Haemophilus ducreyi causes chancroid, a genital ulcer disease (GUD) that facilitates HIV transmission and acquisition. Lacking clinical specimens, we developed a human challenge model in which H. ducreyi is inoculated into the skin of the upper arm in volunteers. In the model, the kinetics of papule and pustule formation resemble naturally occurring infection, and the cutaneous infiltrate is almost identical to that seen in naturally occurring ulcers. We have infected 202 subjects, 30 of whom were infected twice, in several types of clinical trials in collaboration with many STI investigators outside our CRC. Three volunteers who were HIV-seropositive were infected in an ongoing Phase 1 trial to study H. ducreyi-HIV interactions. The model was used to explore the role of putative virulence determinants in disease, expression of bacterial genes in vivo, the cutaneous immune response to the organism, how the bacteria interacts with host cells, and gender and subject effects on susceptibility to disease progression. This project is a renewal of the Chancroid Human Challenge Unit (CHCU) within the Midwest STI TM CRC. Our goal is to continue to perform high quality clinical trials in human volunteers. With the completion of the H. ducreyi genome project, we and our collaborators have the unique opportunity to simultaneously evaluate hypotheses about host responses and virulence determinants at an actual site of human infection, in addition, we will test hypotheses about interactions between H. ducreyi and HIV that drive viral acquisition and transmission. We will examine whether the macrophages and T cells recruited to the skin in HIV-seronegatives are susceptible to viral infection. We will also test whether H. ducreyi promotes HIV replication via activation of latently infected CD4 CD45RO cells in the lesions by infecting stable, immunocompetent HIV seropositives with H. ducreyi. These studies will be among the first to directly address the effect of an STI on HIV replication in a longitudinal fashion, an area of priority in the RFA. This project maintains two longstanding themes of the Midwest Center: agents of GUD and collaboration with other STI investigators.
Our specific aims i nclude: (1) to explore interactions between H. ducreyi and HIV by study of samples obtained from infection of both HIV seropositive and seronegative subjects; (2) to test isogenic mutant/parent pairs in the model to evaluate the contribution of candidate virulence determinants to papule and pustule formation; (3) to infect subjects with the parent strain to facilitate and extend studies of pathogenesis and the local host response.
|Hensel, Devon J; Nance, Jennifer; Fortenberry, J Dennis (2016) The Association Between Sexual Health and Physical, Mental, and Social Health in Adolescent Women. J Adolesc Health 59:416-21|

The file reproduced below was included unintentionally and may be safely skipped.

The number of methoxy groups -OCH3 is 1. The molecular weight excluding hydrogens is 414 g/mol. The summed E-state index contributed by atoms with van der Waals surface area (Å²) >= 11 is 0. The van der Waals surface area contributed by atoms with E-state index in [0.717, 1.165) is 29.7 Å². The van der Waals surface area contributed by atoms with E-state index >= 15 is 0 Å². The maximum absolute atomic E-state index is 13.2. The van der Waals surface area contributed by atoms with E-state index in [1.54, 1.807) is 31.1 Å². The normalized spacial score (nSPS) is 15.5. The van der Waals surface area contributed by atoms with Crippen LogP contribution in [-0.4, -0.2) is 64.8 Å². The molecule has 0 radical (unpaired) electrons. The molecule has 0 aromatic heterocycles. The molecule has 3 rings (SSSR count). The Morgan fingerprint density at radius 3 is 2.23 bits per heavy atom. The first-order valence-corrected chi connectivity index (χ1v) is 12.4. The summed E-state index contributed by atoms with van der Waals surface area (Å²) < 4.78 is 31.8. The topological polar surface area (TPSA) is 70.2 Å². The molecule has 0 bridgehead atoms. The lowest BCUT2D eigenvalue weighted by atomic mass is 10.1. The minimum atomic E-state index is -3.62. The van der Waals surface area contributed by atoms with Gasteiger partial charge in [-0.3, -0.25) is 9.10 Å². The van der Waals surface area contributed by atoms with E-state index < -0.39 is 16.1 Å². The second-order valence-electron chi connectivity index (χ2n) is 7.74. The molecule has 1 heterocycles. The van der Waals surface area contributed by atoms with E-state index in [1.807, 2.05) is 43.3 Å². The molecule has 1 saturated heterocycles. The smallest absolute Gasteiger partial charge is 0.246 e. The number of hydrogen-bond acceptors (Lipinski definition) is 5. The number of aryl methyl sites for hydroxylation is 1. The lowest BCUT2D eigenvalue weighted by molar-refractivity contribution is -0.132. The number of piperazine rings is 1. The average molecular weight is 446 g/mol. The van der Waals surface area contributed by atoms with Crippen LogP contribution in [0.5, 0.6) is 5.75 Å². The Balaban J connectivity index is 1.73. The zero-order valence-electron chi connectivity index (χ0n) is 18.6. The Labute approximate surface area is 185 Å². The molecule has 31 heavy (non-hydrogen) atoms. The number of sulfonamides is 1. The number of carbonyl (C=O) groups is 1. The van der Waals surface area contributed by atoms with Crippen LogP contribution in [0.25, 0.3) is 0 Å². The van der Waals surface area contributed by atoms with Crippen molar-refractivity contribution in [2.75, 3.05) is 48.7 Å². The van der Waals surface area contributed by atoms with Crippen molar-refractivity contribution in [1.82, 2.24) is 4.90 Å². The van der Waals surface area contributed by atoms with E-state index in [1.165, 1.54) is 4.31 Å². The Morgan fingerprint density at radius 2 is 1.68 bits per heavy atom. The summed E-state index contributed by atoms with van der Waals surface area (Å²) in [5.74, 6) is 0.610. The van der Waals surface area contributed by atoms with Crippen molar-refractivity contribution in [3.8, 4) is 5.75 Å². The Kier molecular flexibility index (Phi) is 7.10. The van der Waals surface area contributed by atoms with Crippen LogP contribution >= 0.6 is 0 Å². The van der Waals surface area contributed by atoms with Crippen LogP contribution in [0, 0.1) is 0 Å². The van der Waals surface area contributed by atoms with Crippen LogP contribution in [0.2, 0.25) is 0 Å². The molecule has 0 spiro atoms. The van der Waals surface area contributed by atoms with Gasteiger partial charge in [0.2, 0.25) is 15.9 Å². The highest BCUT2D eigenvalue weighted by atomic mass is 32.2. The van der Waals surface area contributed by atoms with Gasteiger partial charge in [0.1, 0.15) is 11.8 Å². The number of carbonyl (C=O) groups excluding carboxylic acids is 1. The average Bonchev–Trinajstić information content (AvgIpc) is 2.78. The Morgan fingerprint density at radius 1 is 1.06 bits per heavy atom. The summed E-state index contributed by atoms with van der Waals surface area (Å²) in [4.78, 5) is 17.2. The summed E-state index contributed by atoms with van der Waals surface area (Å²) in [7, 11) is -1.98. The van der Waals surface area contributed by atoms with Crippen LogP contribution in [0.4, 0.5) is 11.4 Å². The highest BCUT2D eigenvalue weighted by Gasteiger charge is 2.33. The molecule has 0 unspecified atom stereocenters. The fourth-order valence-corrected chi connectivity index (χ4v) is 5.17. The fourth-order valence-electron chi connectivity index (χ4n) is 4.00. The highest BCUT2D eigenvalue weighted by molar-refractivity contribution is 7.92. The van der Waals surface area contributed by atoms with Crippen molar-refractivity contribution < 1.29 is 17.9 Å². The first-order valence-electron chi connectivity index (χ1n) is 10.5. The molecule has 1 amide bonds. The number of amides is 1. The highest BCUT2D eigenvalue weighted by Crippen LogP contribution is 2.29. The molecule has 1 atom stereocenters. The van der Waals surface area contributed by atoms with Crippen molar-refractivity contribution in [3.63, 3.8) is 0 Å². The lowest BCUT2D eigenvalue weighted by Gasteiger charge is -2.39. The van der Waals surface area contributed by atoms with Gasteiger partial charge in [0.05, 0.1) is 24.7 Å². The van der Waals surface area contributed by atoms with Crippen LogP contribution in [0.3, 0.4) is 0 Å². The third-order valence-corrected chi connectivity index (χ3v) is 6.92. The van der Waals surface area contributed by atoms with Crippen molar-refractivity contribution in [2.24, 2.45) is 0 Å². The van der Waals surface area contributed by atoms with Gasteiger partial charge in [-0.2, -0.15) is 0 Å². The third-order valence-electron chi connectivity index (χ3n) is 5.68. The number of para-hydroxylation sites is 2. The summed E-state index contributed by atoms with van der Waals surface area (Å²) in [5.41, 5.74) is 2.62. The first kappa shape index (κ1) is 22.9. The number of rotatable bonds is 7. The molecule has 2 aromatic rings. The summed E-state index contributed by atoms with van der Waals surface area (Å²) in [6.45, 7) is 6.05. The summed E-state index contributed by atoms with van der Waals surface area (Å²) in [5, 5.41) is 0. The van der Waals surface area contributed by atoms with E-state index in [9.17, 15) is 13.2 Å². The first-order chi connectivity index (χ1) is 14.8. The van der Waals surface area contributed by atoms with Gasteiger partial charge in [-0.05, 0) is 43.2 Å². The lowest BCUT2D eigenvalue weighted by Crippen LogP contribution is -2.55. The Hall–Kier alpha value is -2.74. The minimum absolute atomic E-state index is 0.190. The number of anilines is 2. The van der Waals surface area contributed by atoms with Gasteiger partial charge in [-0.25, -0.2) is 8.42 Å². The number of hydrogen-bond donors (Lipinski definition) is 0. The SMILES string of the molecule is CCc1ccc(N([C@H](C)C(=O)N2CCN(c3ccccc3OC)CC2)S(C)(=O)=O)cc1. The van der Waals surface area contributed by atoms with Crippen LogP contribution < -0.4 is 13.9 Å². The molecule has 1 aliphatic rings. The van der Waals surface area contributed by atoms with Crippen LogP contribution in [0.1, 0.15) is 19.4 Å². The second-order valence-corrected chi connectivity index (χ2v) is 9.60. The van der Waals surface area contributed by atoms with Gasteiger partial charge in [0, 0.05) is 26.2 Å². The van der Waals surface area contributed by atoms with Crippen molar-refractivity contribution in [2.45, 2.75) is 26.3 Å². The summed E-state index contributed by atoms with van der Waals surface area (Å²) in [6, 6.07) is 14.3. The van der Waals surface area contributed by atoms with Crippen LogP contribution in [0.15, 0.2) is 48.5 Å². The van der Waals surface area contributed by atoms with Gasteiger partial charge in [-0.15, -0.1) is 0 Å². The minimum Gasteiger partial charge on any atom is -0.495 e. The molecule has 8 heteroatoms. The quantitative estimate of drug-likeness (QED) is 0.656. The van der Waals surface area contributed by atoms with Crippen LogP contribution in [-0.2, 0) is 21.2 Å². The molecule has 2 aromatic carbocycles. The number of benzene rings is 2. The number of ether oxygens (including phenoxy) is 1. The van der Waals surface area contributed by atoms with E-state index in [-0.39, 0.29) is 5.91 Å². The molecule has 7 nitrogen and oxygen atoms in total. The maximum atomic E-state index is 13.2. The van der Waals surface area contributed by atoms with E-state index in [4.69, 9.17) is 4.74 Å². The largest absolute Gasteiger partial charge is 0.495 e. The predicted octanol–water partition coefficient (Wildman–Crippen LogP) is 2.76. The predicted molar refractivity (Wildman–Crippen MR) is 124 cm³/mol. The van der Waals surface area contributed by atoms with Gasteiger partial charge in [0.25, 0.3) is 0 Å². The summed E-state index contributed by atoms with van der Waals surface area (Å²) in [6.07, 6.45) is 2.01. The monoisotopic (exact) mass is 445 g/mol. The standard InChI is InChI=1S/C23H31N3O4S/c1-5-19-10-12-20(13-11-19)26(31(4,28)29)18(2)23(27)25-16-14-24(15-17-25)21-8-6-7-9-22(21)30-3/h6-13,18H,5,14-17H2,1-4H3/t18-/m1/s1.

|Hensel, Devon J; Selby, Sarah; Tanner, Amanda E et al. (2016) A Daily Diary Analysis of Condom Breakage and Slippage During Vaginal Sex or Anal Sex Among Adolescent Women. Sex Transm Dis 43:531-6|
|Hensel, Devon J; Tanner, Amanda E; Sherrow, Ashley et al. (2016) A longitudinal daily diary analysis of condom use during bleeding-associated vaginal sex among adolescent females. Sex Transm Infect 92:337-9|
|Singer, Martin; Li, Wei; Morré, Servaas A et al. (2016) Host Polymorphisms in TLR9 and IL10 Are Associated With the Outcomes of Experimental Haemophilus ducreyi Infection in Human Volunteers. J Infect Dis 214:489-95|
|van Rensburg, Julia J; Lin, Huaiying; Gao, Xiang et al. (2015) The Human Skin Microbiome Associates with the Outcome of and Is Influenced by Bacterial Infection. MBio 6:e01315-15|
|Bell, David L; Rosenberger, Joshua G; Ott, Mary A (2015) Masculinity in adolescent males' early romantic and sexual heterosexual relationships. Am J Mens Health 9:201-8|
|Li, Zhuokai; Liu, Hai; Tu, Wanzhu (2015) A sexually transmitted infection screening algorithm based on semiparametric regression models. Stat Med 34:2844-57|
|Janowicz, Diane M; Zwickl, Beth W; Fortney, Kate R et al. (2014) Outer membrane protein P4 is not required for virulence in the human challenge model of Haemophilus ducreyi infection. BMC Microbiol 14:166|
|Best, Candace; Tanner, Amanda E; Hensel, Devon J et al. (2014) Young women's contraceptive microbicide preferences: associations with contraceptive behavior and sexual relationship characteristics. Perspect Sex Reprod Health 46:15-22|
|Batteiger, Byron E; Wan, Raymond; Williams, James A et al. (2014) Novel Chlamydia trachomatis strains in heterosexual sex partners, Indianapolis, Indiana, USA. Emerg Infect Dis 20:1841-7|
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